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Pearson’s digital-first strategy is a significant step toward a more sustainable business model. Under the new system, ebooks will cost an average of $40. Those who prefer actual paper can pay $60 for the privilege of a rental, with the option to purchase the book at the end of the term. The price of a new print textbook can easily reach into the hundreds of dollars; under digital-first, students have to actively want to pay that much after a course is already over, making it an unlikely option for most.
The benefits to Pearson are self-evident. More than half of its revenue comes from digital already; this move accelerates that transition, while providing substantial savings in printing overhead.
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“Up until now the product development cycle and the revision cycle were still driven by essentially the way the world has been the last 40 years,” Fallon says. “From now on all updates will be digital first. If there’s a scientific breakthrough, a compelling business case study, developments in contemporary politics or world events, you don’t need to wait three years. You can, from one semester to another, update content.”
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“We are finding that even though undergraduates prefer to read digitally, these preferences aren’t actually showing positive or even equalness in terms of effect on comprehension,” says Lauren Singer Trakhman, who studies reading comprehension at the University of Maryland’s Disciplined and Learning Research Laboratory. “When it comes to things like pulling details, key facts, numbers, and figures, participants are doing a lot better after reading in print.”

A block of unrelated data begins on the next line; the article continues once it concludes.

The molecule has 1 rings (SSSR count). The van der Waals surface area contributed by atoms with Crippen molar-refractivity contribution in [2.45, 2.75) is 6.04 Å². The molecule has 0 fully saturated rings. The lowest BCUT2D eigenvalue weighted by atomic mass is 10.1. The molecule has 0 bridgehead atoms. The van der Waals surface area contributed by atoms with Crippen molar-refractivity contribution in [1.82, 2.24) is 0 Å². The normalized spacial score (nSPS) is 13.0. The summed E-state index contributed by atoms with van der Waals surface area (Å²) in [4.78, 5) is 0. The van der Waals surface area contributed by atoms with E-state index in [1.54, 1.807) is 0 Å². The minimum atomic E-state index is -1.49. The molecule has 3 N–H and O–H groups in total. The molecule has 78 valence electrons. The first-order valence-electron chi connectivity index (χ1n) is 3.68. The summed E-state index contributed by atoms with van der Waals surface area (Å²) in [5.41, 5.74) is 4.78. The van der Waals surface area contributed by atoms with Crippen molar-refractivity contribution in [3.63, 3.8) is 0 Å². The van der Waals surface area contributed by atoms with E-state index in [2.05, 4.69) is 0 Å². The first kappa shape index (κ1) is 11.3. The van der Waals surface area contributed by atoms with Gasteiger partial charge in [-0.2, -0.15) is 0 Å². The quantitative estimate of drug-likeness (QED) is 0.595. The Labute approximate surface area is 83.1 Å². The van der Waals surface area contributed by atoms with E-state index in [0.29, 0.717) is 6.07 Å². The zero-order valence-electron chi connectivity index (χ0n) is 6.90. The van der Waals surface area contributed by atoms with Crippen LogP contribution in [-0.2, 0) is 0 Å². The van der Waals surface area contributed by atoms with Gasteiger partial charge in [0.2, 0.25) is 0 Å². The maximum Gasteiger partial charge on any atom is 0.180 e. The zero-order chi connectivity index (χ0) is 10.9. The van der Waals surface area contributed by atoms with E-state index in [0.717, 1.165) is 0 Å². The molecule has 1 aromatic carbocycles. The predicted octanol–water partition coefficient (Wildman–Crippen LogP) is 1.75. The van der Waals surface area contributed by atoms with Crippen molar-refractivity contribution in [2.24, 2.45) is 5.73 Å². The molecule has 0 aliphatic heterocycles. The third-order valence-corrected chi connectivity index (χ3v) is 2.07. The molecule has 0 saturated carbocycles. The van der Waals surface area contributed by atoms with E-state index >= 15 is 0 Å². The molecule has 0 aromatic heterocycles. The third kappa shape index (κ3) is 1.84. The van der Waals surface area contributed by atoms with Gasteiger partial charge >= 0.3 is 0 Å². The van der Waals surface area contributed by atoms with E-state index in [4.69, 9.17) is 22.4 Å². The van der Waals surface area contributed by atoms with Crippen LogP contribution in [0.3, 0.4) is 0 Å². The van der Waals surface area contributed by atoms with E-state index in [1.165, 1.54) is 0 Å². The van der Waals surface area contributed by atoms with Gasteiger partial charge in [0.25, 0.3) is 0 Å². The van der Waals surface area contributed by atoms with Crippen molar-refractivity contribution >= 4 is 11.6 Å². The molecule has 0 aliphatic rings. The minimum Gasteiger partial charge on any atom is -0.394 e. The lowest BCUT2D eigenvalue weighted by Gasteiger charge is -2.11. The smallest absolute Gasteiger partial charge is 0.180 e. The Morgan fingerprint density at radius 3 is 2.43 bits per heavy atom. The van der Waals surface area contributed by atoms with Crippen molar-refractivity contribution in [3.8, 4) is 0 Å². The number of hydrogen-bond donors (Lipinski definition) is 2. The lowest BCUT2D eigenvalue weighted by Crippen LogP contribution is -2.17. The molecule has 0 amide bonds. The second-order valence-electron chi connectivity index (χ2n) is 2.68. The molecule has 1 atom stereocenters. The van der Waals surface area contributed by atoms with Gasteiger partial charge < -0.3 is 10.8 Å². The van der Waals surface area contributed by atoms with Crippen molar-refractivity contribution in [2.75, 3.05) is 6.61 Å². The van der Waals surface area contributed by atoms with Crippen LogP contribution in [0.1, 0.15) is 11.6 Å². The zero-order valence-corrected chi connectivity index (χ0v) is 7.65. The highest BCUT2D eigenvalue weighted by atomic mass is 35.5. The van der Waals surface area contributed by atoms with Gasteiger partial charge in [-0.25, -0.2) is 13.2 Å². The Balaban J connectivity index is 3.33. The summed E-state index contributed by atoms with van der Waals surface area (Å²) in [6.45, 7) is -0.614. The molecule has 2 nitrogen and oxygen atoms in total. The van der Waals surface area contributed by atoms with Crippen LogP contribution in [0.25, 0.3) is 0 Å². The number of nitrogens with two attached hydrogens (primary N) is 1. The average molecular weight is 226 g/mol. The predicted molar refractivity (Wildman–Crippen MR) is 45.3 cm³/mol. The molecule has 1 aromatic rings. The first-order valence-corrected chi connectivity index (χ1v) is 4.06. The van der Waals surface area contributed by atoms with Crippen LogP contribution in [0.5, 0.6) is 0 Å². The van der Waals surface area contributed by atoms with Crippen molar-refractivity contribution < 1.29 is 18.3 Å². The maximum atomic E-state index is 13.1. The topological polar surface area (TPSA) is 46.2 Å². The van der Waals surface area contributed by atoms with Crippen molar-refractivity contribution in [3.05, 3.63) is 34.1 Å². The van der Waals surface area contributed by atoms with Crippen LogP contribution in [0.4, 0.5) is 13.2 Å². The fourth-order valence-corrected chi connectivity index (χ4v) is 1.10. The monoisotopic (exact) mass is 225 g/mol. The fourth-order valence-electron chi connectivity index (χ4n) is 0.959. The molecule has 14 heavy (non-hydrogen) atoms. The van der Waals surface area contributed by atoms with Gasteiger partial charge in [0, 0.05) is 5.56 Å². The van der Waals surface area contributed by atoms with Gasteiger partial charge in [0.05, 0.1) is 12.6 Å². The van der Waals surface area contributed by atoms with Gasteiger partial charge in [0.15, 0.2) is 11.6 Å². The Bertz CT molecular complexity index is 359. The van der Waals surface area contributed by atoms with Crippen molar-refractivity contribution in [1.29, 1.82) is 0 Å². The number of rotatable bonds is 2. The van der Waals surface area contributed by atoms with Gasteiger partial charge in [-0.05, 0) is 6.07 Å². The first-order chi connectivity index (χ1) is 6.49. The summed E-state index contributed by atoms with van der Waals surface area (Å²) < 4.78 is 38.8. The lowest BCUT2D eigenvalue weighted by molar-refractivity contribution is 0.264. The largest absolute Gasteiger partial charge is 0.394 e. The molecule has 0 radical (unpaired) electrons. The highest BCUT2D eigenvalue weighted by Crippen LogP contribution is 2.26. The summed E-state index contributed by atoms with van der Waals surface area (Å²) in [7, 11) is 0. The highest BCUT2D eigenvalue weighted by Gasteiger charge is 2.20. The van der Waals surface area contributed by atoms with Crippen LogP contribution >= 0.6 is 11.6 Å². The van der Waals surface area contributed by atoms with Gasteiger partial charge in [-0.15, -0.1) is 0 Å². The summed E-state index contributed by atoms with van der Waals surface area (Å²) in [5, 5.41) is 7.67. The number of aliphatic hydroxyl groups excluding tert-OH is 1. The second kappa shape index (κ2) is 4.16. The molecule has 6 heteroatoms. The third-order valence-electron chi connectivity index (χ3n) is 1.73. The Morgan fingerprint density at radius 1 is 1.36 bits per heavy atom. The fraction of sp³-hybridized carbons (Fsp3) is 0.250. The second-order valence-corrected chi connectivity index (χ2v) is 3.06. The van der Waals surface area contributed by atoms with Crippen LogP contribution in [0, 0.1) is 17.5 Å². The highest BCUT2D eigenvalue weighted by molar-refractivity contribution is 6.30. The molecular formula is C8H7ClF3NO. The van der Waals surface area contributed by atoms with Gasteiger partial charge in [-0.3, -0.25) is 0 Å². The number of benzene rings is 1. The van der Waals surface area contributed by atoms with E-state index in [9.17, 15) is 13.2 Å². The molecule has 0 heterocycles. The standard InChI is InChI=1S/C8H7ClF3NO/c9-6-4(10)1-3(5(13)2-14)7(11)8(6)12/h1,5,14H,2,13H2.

Not only do students retain less when reading digitally, Trakhman says, they’re more likely to overestimate how well they comprehended the material. And that’s before you take into account that students reading a textbook on a device do so amid a barrage of notifications that pull them away from the material. Even without those additional distractions, which Trakhman rules out in her research, students read more quickly and less deeply. They reread sentences less. And even when an ebook layout mimics that of a physical textbook, they move around the page less, potentially missing important diagrams, sidebars, or other supporting materials.